As discussed in Ann’s post from yesterday, this video shows the building of the Neal Bridge in Pittsfield, Maine, and illustrates the glass-carbon fiber–concrete tube technology pioneered by the University of Maine’s Advanced Engineered Wood Composite Center.
Although this construction could be adapted to nearly any size, in this case the bridge has a foundation of 23 hollow carbon- and glass-fiber fabric arches, filled with concrete. The tubes initially arrive in small folded packs, thus the “bridge-in-a-backpack” nickname. Either on site or off site, the tubes are inflated, bent to the proper shape and stiffened with a plastic resin. Still hollow, they are light enough to be lifted by two or three workers and manually installed side-by-side. Once in place, the tubes can be quickly filled with concrete. They are then covered with composite decking, more concrete, compacted soil and, finally, a roadway surface.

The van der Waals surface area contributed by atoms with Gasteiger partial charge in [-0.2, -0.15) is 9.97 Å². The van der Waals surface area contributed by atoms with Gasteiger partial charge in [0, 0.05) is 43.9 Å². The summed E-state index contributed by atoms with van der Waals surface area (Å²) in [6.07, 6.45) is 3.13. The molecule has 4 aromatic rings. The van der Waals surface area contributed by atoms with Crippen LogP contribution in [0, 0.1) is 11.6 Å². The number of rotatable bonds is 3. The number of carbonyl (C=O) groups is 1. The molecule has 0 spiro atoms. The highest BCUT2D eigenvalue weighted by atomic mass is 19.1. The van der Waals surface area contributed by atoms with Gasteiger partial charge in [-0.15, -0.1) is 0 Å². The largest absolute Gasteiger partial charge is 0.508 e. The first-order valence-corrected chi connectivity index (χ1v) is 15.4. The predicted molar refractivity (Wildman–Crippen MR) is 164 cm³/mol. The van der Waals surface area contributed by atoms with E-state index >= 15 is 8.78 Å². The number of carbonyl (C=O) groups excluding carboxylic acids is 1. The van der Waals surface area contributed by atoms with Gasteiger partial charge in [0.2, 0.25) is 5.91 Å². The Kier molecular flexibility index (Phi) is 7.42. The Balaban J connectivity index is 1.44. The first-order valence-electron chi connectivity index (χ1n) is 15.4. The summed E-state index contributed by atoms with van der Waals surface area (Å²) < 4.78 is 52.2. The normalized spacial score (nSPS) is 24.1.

Initial costs for this type of bridge construction are predicted to be similar to traditional approaches, but the new design is expected to provide significant long-term maintenance savings (no joints and no rebar to deteriorate). The construction method also reduces CO2 emissions.